— The Social History of Smoking • G. L. Apperson

... electuaries out of his window, and took Abracadabra off from his neck, and by the mere force of punning upon that long magical word, threw himself into a fine breathing sweat, and a quiet sleep. He is now in a fair way of recovery, and says pleasantly, he is less obliged to the Jesuits for their powder, than for ...
— History of English Humour, Vol. 2 (of 2) • Alfred Guy Kingan L'Estrange

... a crack between the logs watching for a chance to shoot. "Gee, this is great sport," he exclaimed as he caught sight of his chum. "They are afraid to cross that open space and are hiding amongst the trees just wasting powder and lead ...
— The Boy Chums in the Forest - or Hunting for Plume Birds in the Florida Everglades • Wilmer M. Ely

... of corn-meal, 1 cupful of flour, 1 teaspoonful of salt, and 2 of baking powder. Beat together 3 eggs until thick and light. Add 2-1/2 cupfuls of milk and stir into the dry mixture, adding 2 tablespoonfuls of sugar, and 2 tablespoonfuls of melted butter, and beating well until the batter is smooth. Grease the pans well, or it will stick. ...
— 365 Luncheon Dishes - A Luncheon Dish for Every Day in the Year • Anonymous

... stands in person by, His new-cast cannons' firmness to explore: The strength of big-corn'd powder loves to try, And ball and cartridge sorts ...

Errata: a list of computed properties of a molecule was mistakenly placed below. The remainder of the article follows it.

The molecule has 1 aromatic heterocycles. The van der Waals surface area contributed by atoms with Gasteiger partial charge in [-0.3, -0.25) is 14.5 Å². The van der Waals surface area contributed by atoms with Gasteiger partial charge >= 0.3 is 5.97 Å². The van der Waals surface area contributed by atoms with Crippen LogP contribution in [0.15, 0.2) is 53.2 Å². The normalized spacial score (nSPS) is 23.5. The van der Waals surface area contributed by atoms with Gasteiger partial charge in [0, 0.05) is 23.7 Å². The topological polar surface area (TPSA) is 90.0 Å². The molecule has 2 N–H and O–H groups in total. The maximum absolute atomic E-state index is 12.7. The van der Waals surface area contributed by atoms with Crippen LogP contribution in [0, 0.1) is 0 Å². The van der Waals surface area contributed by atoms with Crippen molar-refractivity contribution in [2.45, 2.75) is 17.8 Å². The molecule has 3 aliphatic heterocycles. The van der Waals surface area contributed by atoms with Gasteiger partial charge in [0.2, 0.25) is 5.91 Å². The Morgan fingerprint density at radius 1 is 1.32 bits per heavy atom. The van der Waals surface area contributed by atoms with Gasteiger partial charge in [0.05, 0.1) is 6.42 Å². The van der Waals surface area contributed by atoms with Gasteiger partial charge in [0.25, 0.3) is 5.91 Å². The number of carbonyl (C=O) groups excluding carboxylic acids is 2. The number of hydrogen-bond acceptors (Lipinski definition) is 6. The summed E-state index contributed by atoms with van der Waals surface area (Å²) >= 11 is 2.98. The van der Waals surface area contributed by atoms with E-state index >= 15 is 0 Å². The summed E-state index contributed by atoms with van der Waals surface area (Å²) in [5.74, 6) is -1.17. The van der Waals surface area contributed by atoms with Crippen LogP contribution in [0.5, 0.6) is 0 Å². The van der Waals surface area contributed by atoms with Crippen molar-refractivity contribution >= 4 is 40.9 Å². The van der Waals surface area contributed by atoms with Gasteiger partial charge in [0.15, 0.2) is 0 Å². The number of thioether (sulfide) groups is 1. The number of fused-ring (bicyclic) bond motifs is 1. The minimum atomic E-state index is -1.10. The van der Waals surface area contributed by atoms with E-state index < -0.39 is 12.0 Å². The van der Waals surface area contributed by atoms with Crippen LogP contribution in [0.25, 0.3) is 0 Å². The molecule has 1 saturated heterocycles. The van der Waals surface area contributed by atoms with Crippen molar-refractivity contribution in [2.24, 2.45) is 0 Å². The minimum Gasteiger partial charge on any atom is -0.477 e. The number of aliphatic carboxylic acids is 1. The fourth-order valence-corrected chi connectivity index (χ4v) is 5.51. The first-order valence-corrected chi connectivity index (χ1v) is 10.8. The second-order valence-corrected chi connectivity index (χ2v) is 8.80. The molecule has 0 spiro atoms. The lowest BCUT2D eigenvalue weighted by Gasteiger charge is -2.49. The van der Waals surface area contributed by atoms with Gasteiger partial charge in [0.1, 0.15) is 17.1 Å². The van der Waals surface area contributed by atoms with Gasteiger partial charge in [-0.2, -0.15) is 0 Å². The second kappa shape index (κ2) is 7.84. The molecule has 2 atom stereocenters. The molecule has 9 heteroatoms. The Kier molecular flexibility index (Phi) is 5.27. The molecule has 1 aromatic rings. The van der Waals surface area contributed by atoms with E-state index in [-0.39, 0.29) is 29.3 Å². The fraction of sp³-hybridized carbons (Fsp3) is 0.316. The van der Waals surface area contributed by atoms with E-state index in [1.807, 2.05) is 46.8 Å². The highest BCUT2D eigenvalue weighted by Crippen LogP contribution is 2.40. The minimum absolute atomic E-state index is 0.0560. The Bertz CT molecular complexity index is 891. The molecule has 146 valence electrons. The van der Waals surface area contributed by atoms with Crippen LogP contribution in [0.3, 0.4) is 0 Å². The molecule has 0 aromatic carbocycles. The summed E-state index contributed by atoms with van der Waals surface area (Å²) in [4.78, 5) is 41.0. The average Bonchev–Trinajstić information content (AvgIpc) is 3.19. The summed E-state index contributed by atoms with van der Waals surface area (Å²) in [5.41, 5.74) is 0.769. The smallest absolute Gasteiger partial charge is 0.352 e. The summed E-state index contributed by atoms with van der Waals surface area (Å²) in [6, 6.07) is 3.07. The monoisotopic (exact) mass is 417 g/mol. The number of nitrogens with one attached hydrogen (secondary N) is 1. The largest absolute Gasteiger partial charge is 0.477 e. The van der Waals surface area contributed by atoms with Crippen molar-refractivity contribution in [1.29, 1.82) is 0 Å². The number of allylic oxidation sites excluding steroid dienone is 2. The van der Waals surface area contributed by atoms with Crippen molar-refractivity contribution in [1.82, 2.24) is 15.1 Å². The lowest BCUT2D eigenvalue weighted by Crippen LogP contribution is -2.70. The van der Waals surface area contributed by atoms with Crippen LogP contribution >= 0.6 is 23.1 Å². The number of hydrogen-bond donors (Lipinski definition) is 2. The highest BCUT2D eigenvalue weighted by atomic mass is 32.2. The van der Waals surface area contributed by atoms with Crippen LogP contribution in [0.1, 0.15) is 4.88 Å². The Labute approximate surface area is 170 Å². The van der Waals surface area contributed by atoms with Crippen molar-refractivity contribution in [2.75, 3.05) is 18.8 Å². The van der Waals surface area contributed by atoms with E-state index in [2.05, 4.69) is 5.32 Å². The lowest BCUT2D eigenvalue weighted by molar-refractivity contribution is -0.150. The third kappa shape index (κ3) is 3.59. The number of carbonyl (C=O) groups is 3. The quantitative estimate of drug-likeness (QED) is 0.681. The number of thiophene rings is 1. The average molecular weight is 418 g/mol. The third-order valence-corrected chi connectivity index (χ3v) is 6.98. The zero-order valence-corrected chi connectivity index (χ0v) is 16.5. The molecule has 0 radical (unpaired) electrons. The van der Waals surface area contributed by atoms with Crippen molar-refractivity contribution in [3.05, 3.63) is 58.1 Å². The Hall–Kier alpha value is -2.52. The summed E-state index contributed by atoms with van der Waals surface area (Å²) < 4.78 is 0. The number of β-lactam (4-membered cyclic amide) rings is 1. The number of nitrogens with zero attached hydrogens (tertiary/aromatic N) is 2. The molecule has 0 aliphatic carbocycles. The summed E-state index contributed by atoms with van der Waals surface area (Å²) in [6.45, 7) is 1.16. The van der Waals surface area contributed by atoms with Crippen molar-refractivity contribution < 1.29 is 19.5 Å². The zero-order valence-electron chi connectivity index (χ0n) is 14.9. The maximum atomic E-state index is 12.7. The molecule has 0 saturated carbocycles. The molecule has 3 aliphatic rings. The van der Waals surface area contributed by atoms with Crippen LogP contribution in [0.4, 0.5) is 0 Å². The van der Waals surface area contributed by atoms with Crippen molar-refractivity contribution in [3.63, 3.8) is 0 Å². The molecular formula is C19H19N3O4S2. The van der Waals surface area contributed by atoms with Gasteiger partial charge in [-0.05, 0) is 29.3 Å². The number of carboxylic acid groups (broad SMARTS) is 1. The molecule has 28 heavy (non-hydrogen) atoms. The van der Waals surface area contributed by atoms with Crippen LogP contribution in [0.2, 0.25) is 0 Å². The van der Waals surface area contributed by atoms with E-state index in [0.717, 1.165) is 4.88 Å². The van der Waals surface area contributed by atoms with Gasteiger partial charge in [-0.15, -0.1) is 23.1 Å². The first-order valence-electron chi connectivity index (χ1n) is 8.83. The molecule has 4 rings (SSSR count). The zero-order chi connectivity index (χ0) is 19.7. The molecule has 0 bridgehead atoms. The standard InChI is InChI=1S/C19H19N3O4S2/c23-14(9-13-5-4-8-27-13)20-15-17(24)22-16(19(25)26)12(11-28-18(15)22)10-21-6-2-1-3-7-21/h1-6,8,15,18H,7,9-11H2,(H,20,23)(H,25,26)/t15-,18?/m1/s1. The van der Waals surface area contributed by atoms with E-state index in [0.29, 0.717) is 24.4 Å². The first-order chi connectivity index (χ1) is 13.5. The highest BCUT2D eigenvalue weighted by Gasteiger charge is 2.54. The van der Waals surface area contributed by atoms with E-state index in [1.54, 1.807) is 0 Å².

— The Poetical Works of John Dryden, Vol I - With Life, Critical Dissertation, and Explanatory Notes • John Dryden

... set to work to build a new boat that we might have the means of watering our ship. On the 31st, while working the pumps, the water not only came in in greater quantity than usual, but was as black as ink, which made me suspect some water had got at our powder; and on going into the powder-room, I found the water rushing in like a little sluice, which had already spoiled the greatest part of our powder, only six barrels remaining uninjured, which I immediately had stowed away in the bread-room. It pleased God that we now had fair weather, ...
— A General History and Collection of Voyages and Travels, Volume X • Robert Kerr

... contrarily over the grass beyond the drive, he didn't care whether she came or stayed. When she appeared her eyes, prominent now rather than striking, were reddened, and the hastily applied paint and powder were unbecomingly streaked with some late ...
— Cytherea • Joseph Hergesheimer

... German ideas passed thus over our heads there ensued disgust and mournful silence, followed by a terrible convulsion. For to formulate general ideas is to change saltpeter into powder, and the Homeric brain of the great Goethe had sucked up, as an alembic, all the juice of the forbidden fruit. Those who did not read him did not believe it, knew nothing of it. Poor creatures! The explosion carried ...
— The Confession of a Child of The Century • Alfred de Musset

... dismaying those who make themselves unworthy of the name of men of letters, who prostitute the little mind and conscience they have to a vile self-interest, to a fantastic policy, who betray their friends to flatter fools, who in secret powder the hemlock which the powerful and malicious ignoramus wants to ...
— Voltaire's Philosophical Dictionary • Voltaire

... where they exist; and they are too large to be portable, and too vast and comprehensive to be read on the spot, in the hasty temper of the present age. They are, therefore, almost universally neglected, whitewashed by custodes, shot at by soldiers, suffered to drop from the walls, piecemeal in powder and rags by society in general; but, which is an advantage more than counterbalancing all this evil, they are not often "restored." What is left of them, however fragmentary, however ruinous, however obscured and ...